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What is the Automated Clearing House (ACH) and How Does it Affect Your Loan?

Written by
Kevin Flynn
Read time: 6 min
Updated on April 9, 2024
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The first iteration of the Automated Clearing House (ACH) was introduced in California in 1972. It was intended to be a solution to the increasingly longer clearance times for paper checks.

Today, ACH is an integral part of the lending industry that facilitates faster money transfers from the lender and automatic repayments from the borrower.

Other regional versions of ACH appeared soon after the California entity was formed. That led to the establishment of the National Automated Clearing House Association (NACHA) in 1974. NACHA sets and enforces the rules for ACH. The Federal Reserve Bank and the Electronic Payments Network handle the operation of the network.

The foresight of the California banks that formed ACH helped lay the foundation for the electronic banking system we’ve become accustomed to today. Most people in the United States benefit from this in some way. It’s also available in other countries, but US banks typically use the SWIFT network for international transfers. That’s a topic for another day.

How Does an Automated Clearing House (ACH) bank transfer work?

ACH bank transfers could be described as “digital checks.” They’re an electronic transfer of funds from one bank account to another. Lenders can initiate an ACH transfer when they approve a loan application. Borrowers can agree to have repayments debited by ACH instead of writing checks. We’ll get into that in more detail below.

Sending a money transfer with the automated clearing house is done using “routing numbers” and “account numbers.” The routing number is a nine-digit number that identifies the bank. The account number is unique to the individual. ACH payments are drawn using the same system. Money is debited from one account and sent to another.

The system seems simple with the technology we have available to us today. According to NACHA, over thirty billion ACH payments are sent yearly, totaling nearly $80 trillion, but that number could increase if banks raise their maximum ACH transfer limits. NACHA’s current ACH daily limit is $1 million. Most banks allow significantly less than that.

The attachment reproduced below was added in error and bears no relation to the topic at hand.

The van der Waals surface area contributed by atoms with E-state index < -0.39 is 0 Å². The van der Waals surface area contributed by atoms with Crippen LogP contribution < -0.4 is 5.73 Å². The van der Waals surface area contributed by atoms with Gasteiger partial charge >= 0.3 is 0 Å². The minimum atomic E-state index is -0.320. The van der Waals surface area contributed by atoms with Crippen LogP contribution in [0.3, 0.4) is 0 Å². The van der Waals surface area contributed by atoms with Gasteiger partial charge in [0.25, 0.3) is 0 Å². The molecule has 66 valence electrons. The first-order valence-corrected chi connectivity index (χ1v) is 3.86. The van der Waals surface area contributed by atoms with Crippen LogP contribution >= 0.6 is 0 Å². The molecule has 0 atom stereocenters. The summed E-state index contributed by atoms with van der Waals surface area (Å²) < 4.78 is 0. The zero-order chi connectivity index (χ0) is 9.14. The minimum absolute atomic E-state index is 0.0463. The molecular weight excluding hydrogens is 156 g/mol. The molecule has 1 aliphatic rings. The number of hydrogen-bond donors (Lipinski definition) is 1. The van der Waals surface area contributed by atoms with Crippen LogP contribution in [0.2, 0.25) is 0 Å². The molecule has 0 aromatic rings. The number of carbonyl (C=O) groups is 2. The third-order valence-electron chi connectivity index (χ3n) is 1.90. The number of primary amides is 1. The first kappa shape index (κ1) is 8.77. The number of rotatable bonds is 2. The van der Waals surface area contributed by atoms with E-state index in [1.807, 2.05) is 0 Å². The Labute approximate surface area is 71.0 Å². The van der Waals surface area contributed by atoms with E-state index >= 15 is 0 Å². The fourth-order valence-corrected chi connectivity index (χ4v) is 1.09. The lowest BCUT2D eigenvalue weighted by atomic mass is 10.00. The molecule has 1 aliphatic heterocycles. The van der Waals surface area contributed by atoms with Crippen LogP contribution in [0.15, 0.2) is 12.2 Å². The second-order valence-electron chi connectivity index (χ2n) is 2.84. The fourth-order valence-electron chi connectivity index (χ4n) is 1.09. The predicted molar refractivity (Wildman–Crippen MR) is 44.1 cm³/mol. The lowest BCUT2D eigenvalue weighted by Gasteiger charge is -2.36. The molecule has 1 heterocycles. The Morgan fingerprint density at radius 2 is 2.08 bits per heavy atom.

Examples of ACH Transactions

An ACH loan is an example of an ACH transaction. It’s common with online lenders and digital banks that offer a virtual lending experience. The loan applicant submits their information through an online portal, and the lender transfers funds via ACH when the application is approved. No physical paperwork is required.

Other common examples of ACH transactions are direct deposits of tax returns, social security benefit payments, and paychecks. The sender in each of these situations, like the lender in an ACH loan scenario, must request authorization from the recipient to send the money. Those who get their paychecks directly deposited are familiar with this.

Important Note: An ACH payment is not the same as a “wire transfer.” The automated clearing house could take several days to process a payment. Wire transfers typically happen within the same day. They’re also more expensive. The price disparity makes ACH a more popular option.

How to Apply for and manage an ACH Loan

Applying for an ACH loan is typically done through an online portal, but some banks and credit unions still have a paper application option. What separates an ACH loan from other types of loans is that the funds are transferred from the lender to the borrower via ACH. In return, the borrower is usually required to set up ACH repayments.

Convenience and speed are two of the advantages of using the automated clearing house system to borrow and pay back money. Those elements can also disrupt the borrower’s finances if they are not managed correctly. ACH payments come out automatically when they’re due. The borrower needs to make sure that funds are there to cover them.

What information is needed for ACH Payment?